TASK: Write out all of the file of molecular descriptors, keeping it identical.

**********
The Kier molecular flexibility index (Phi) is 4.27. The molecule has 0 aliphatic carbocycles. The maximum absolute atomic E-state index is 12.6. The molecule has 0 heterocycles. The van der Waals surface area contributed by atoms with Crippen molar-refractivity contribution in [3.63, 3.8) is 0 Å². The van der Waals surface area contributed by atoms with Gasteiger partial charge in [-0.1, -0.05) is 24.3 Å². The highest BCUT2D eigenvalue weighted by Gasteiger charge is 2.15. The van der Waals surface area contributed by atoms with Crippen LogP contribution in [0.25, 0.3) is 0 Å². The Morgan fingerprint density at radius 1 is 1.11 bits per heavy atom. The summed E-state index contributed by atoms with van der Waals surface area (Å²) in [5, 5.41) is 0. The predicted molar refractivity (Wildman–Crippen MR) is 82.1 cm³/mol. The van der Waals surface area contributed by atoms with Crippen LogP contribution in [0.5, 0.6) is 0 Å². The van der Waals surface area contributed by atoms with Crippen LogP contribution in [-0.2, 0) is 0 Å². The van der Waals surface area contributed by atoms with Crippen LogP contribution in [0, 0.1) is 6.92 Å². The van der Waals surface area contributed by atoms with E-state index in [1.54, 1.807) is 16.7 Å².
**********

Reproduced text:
The Kier molecular flexibility index (Phi) is 4.27. The molecule has 0 aliphatic carbocycles. The maximum absolute atomic E-state index is 12.6. The molecule has 0 heterocycles. The van der Waals surface area contributed by atoms with Crippen molar-refractivity contribution in [3.63, 3.8) is 0 Å². The van der Waals surface area contributed by atoms with Gasteiger partial charge in [-0.1, -0.05) is 24.3 Å². The highest BCUT2D eigenvalue weighted by Gasteiger charge is 2.15. The van der Waals surface area contributed by atoms with Crippen LogP contribution in [0.25, 0.3) is 0 Å². The Morgan fingerprint density at radius 1 is 1.11 bits per heavy atom. The summed E-state index contributed by atoms with van der Waals surface area (Å²) in [5, 5.41) is 0. The predicted molar refractivity (Wildman–Crippen MR) is 82.1 cm³/mol. The van der Waals surface area contributed by atoms with Crippen LogP contribution in [0.5, 0.6) is 0 Å². The van der Waals surface area contributed by atoms with Crippen LogP contribution in [-0.2, 0) is 0 Å². The van der Waals surface area contributed by atoms with Crippen LogP contribution in [0, 0.1) is 6.92 Å². The van der Waals surface area contributed by atoms with E-state index in [1.54, 1.807) is 16.7 Å².